(The inscription on this postcard, circa 1910, has an incorrect date).
and its role in The Yankee-Pennamite Wars
By Fred Lehrer
Pennsylvania, however, also had a royal charter that gave it title to the territory in question. Native American tribes claiming ownership of the region further complicated the matter. The rights of contesting parties became a matter of considerable controversy.
Differences of opinion were largely academic until 1769, when Connecticut established its first permanent settlement in Pennsylvania. Pennsylvania settlers had no intention of sharing their land with the Connecticut invaders, and repeatedly employed force to push them out.
The series of conflicts between the Yankees (Connecticut settlers) and Pennamites (settlers loyal to Pennsylvania colony) created turmoil in the Wyoming Valley for years to come. Those conflicts became known as the Yankee-Pennamite Wars.
First Yankee-Pennamite War • 1769-1771
The First Yankee-Pennamite War began in 1769 and was fought until August 1771. After some skirmishing and the harassment of local officials, a Connecticut army major by the name of John Durkee marched on Pennsylvania, erecting the Forty Fort, named for the first 40 settlers who came to the Wyoming Valley. He later erected Fort Durkee and reinforced his position with an army of about 300.
When Durkee was captured and his fort seized by Pennamite militia, Zebulon Butler took control of the Connecticut forces in Pennsylvania. Butler’s Yankees won the war by 1771 by first recapturing Fort Durkee, and then capturing the Pennamite-built Fort Wyoming on the banks of the Susquehanna River with a 26-day siege.
After this First Yankee-Pennamite War, part of the Wyoming Valley became known as Westmoreland, and was under the control of Connecticut’s Litchfield County.
Second Yankee-Pennamite War • 1775
The Second Yankee-Pennamite War took place in 1775, beginning with skirmishes and ambushes between the settlers and militias of the Wyoming Valley. This short but bloody confrontation ended at the Battle of Rampart Rocks on Christmas Day 1775.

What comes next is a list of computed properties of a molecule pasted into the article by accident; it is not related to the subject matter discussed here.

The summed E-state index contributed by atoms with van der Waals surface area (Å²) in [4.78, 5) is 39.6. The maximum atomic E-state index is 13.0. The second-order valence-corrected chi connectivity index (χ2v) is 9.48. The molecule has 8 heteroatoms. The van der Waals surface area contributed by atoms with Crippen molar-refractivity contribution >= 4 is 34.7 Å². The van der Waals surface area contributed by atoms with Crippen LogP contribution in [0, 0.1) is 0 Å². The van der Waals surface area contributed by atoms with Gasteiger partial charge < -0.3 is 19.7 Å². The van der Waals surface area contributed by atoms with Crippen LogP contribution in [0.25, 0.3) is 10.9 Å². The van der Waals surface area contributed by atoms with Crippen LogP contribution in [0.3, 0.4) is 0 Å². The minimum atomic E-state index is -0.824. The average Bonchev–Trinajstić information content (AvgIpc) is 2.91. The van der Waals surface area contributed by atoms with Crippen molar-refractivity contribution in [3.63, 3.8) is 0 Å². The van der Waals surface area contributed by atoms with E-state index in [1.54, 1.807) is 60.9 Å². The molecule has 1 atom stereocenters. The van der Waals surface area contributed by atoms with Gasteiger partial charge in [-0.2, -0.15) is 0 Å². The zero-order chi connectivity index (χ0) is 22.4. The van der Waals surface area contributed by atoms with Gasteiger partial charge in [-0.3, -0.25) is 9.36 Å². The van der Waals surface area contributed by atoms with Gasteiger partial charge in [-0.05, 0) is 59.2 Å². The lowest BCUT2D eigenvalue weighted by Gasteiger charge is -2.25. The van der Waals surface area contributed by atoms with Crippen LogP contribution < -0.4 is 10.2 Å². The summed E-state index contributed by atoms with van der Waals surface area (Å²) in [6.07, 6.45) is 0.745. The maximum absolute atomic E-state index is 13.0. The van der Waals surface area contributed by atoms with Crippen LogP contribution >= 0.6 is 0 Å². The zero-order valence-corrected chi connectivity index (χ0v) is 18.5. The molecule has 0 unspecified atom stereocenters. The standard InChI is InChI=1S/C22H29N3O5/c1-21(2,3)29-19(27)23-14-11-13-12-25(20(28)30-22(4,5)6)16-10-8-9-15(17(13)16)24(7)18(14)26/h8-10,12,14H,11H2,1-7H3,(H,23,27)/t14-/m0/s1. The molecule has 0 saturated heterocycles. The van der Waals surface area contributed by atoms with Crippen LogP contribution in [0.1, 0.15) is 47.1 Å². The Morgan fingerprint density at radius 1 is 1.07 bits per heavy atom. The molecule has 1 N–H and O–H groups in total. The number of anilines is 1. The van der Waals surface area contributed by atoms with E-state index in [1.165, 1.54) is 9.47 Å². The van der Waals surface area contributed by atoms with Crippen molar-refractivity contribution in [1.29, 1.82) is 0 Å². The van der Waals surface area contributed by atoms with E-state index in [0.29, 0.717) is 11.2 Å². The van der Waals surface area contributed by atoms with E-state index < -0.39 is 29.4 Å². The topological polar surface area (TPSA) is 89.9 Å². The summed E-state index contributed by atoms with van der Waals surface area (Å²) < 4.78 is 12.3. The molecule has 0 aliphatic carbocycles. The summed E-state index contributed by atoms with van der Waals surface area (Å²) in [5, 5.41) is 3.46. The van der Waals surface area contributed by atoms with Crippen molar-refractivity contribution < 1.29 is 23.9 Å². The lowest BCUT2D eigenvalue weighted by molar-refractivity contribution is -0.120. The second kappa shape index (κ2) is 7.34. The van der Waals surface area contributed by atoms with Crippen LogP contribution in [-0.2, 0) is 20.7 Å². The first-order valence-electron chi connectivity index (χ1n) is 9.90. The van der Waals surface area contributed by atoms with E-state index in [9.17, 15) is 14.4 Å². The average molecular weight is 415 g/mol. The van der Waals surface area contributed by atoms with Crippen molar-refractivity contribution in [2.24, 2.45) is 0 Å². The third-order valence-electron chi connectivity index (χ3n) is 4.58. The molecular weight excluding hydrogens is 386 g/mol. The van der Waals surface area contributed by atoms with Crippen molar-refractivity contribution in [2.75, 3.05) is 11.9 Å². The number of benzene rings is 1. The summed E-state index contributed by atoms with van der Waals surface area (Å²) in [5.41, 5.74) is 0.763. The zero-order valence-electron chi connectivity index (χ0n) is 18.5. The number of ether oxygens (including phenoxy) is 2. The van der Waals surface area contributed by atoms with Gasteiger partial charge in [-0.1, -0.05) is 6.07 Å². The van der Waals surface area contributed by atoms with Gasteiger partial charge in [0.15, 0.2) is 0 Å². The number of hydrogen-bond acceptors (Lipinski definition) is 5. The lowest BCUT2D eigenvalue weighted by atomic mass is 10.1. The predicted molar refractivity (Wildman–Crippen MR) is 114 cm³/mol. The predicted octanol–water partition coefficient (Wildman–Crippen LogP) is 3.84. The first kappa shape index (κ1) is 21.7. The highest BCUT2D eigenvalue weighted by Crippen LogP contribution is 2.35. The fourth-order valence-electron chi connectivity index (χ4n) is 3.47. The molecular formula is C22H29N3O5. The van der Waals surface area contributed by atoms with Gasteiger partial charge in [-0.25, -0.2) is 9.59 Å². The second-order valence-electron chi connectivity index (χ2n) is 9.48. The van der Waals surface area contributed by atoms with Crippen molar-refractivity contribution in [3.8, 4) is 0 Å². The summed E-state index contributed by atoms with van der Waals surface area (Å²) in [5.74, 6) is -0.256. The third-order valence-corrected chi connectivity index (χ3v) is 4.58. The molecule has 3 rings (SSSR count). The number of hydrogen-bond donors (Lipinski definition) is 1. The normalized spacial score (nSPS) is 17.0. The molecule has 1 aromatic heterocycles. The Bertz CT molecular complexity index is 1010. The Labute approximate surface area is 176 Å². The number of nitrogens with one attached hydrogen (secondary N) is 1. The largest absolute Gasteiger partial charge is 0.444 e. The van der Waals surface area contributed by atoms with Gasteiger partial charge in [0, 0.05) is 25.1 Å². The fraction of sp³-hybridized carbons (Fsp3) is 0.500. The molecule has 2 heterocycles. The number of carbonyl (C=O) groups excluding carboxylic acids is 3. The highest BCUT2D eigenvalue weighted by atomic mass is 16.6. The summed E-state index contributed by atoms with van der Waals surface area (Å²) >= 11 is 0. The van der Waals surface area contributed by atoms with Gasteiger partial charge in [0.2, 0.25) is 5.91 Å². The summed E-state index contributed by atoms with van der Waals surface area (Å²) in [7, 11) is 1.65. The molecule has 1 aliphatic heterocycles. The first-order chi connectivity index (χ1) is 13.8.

Here an unknown number of Yankees under Zebulon Butler defeated approximately 600 Pennamites under Colonel Plunkett. The Yankees used the natural cover of the Rampart Rocks cliffs near the Nanticoke Falls to inflict heavy casualties on the Penns, who retreated after considerable losses.
Shortly thereafter, the Yankees and Pennsylvanians put their differences aside to join forces against the British during the Revolutionary War. They entered into a treaty, and each supplied fighting men to the Continental army and the militias of the patriot cause.
It was Butler who led the Yankee militia during the Revolution, up until the infamous Massacre of Wyoming Valley, in the wake of the Battle of Wyoming on July 3, 1778.
Following America’s War for Independence, Connecticut lost all sympathy and support for their distant claims in Pennsylvania. In 1782 the Decree of Trenton confirmed that the Yankees were illegally settled in the Wyoming Valley, and had lost their rights as citizens of the Commonwealth of Pennsylvania.
Third Yankee-Pennamite War • 1784
But the Third Yankee-Pennamite War was fought in 1784 after a Yankee army burned the fort at Wilkes-Barre and then abandoned the settlers of the Wyoming Valley. While this third war was brief, bloodshed and a low-intensity guerilla conflict of sorts would continue for years after, not completely ending until 1794. Part of the renewed Yankee campaigns from 1784-1790 began when 700-800 Yankee settlers were forcefully driven from their lands. In addition to losing their claims, hardships in the wilderness after their eviction by the Pennamites cost some of the Yankees their lives.
The Battle of Locust Ridge
Due to continuing attacks and occupations by the Yankees, a Pennamite militia force was raised in July 1784 by order of Pennsylvania’s Supreme Executive Council.
Under the command of Col. John Armstrong, an advance guard under Maj. Moore was assembled at Learn’s Tavern in Tannersville on August 1 and moved north via Sullivan’s Road. Hearing of the approaching Pennamite militia, the Yankees dispatched Capt. John Swift from the Wyoming Valley with 30 men to meet and defeat the militia before they could reach the valley.
An engagement ensued at Locust Hill in today’s Tobyhanna Township on August 2, in which Jacob Everett, one of Moore’s men, was killed. Several others were wounded on both sides of the conflict.
Moore’s unit retreated to Easton, and Swift’s defenders returned to the Wyoming Valley.
On August 8 Col. Armstrong advanced on the Wyoming Valley with 315 militiamen. Armstrong demanded the Yankees lay down their arms. When the Yankees surrendered, Capt. Swift’s company of men, who had defeated Moore at Locust Hill, were bound with cords and handcuffed. In this condition they were marched away to jail in Easton. Forty-two others were bound and sent to jail at Sunbury. Col. Armstrong then returned to Philadelphia covered with infamy.
The Sunbury prisoners were released on bail. The Easton prisoners procured their liberty through Edward Inman, a man of great physical strength, who knocked down the jailer, seized the keys, and liberated himself and his comrades. Fifteen of them escaped to Wyoming, but 11 were taken and confined in jail for three months. An attempt was then made to indict them for the murder of Jacob Everett. The attempt, however, proved a failure for the grand jury ignored the charges.
Editor’s Note: The name of Locust Hill was changed through the years to Locust Ridge.